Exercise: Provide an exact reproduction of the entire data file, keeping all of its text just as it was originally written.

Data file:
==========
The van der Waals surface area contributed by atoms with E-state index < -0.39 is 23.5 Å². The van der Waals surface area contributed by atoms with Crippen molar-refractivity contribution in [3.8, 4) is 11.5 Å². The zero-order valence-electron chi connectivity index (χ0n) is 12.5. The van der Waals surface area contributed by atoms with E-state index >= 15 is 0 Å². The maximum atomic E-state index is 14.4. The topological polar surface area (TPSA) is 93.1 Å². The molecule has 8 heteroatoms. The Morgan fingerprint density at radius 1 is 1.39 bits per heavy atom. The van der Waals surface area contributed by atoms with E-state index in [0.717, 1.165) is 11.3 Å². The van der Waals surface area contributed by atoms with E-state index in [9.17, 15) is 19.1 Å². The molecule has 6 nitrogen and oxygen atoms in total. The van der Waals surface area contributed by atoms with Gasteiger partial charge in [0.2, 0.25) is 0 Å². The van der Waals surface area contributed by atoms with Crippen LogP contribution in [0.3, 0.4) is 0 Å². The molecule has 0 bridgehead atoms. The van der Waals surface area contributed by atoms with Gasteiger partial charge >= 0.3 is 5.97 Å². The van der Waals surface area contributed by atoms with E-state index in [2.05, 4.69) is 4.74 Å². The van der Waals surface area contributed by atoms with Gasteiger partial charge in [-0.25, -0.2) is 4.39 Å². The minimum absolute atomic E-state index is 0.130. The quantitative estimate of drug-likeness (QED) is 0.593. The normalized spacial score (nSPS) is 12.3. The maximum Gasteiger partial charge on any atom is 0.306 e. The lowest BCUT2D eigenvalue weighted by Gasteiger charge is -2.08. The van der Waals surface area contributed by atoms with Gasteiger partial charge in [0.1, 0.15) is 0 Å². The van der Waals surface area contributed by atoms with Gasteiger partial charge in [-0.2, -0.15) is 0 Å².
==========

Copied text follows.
The van der Waals surface area contributed by atoms with E-state index < -0.39 is 23.5 Å². The van der Waals surface area contributed by atoms with Crippen molar-refractivity contribution in [3.8, 4) is 11.5 Å². The zero-order valence-electron chi connectivity index (χ0n) is 12.5. The van der Waals surface area contributed by atoms with E-state index >= 15 is 0 Å². The maximum atomic E-state index is 14.4. The topological polar surface area (TPSA) is 93.1 Å². The molecule has 8 heteroatoms. The Morgan fingerprint density at radius 1 is 1.39 bits per heavy atom. The van der Waals surface area contributed by atoms with E-state index in [0.717, 1.165) is 11.3 Å². The van der Waals surface area contributed by atoms with E-state index in [9.17, 15) is 19.1 Å². The molecule has 6 nitrogen and oxygen atoms in total. The van der Waals surface area contributed by atoms with Gasteiger partial charge in [0.2, 0.25) is 0 Å². The van der Waals surface area contributed by atoms with Crippen LogP contribution in [0.3, 0.4) is 0 Å². The molecule has 0 bridgehead atoms. The van der Waals surface area contributed by atoms with Gasteiger partial charge >= 0.3 is 5.97 Å². The van der Waals surface area contributed by atoms with E-state index in [2.05, 4.69) is 4.74 Å². The van der Waals surface area contributed by atoms with Gasteiger partial charge in [-0.25, -0.2) is 4.39 Å². The minimum absolute atomic E-state index is 0.130. The quantitative estimate of drug-likeness (QED) is 0.593. The normalized spacial score (nSPS) is 12.3. The maximum Gasteiger partial charge on any atom is 0.306 e. The lowest BCUT2D eigenvalue weighted by Gasteiger charge is -2.08. The van der Waals surface area contributed by atoms with Gasteiger partial charge in [0.1, 0.15) is 0 Å². The van der Waals surface area contributed by atoms with Gasteiger partial charge in [-0.2, -0.15) is 0 Å².